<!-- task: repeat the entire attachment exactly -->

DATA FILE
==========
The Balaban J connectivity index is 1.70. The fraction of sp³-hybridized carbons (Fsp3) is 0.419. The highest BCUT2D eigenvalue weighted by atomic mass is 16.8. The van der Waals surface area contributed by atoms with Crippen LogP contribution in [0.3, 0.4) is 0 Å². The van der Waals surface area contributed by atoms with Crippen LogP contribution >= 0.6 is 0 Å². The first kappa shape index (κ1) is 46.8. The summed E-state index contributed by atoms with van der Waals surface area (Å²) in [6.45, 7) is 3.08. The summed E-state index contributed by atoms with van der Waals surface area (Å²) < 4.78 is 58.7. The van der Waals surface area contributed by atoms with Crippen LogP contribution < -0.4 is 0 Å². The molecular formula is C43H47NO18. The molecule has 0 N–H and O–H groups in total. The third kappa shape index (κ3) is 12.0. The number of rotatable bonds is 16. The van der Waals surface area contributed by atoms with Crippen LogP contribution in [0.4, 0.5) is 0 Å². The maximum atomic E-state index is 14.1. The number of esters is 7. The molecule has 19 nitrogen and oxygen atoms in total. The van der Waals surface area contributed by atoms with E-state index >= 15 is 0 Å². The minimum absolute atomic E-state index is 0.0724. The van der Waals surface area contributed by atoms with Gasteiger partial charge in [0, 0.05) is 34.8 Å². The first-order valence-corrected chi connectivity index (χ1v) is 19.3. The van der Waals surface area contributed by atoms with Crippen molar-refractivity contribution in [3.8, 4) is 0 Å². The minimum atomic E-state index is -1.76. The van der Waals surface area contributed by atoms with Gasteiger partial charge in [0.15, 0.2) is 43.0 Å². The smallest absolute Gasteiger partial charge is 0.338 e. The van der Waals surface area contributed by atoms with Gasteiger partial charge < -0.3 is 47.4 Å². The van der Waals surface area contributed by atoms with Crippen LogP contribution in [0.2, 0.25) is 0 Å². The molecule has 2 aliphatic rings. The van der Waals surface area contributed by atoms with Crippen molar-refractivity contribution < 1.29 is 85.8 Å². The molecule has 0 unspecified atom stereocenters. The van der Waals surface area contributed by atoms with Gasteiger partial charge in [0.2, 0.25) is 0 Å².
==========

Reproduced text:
The Balaban J connectivity index is 1.70. The fraction of sp³-hybridized carbons (Fsp3) is 0.419. The highest BCUT2D eigenvalue weighted by atomic mass is 16.8. The van der Waals surface area contributed by atoms with Crippen LogP contribution in [0.3, 0.4) is 0 Å². The van der Waals surface area contributed by atoms with Crippen LogP contribution >= 0.6 is 0 Å². The first kappa shape index (κ1) is 46.8. The summed E-state index contributed by atoms with van der Waals surface area (Å²) in [6.45, 7) is 3.08. The summed E-state index contributed by atoms with van der Waals surface area (Å²) < 4.78 is 58.7. The van der Waals surface area contributed by atoms with Crippen LogP contribution < -0.4 is 0 Å². The molecular formula is C43H47NO18. The molecule has 0 N–H and O–H groups in total. The third kappa shape index (κ3) is 12.0. The number of rotatable bonds is 16. The van der Waals surface area contributed by atoms with Crippen LogP contribution in [0.4, 0.5) is 0 Å². The maximum atomic E-state index is 14.1. The number of esters is 7. The molecule has 19 nitrogen and oxygen atoms in total. The van der Waals surface area contributed by atoms with E-state index >= 15 is 0 Å². The minimum absolute atomic E-state index is 0.0724. The van der Waals surface area contributed by atoms with Gasteiger partial charge in [0, 0.05) is 34.8 Å². The first-order valence-corrected chi connectivity index (χ1v) is 19.3. The van der Waals surface area contributed by atoms with Crippen molar-refractivity contribution in [3.8, 4) is 0 Å². The minimum atomic E-state index is -1.76. The van der Waals surface area contributed by atoms with Gasteiger partial charge in [0.15, 0.2) is 43.0 Å². The smallest absolute Gasteiger partial charge is 0.338 e. The van der Waals surface area contributed by atoms with Gasteiger partial charge < -0.3 is 47.4 Å². The van der Waals surface area contributed by atoms with Crippen LogP contribution in [0.2, 0.25) is 0 Å². The molecule has 2 aliphatic rings. The van der Waals surface area contributed by atoms with Crippen molar-refractivity contribution < 1.29 is 85.8 Å². The molecule has 0 unspecified atom stereocenters. The van der Waals surface area contributed by atoms with Gasteiger partial charge in [0.2, 0.25) is 0 Å².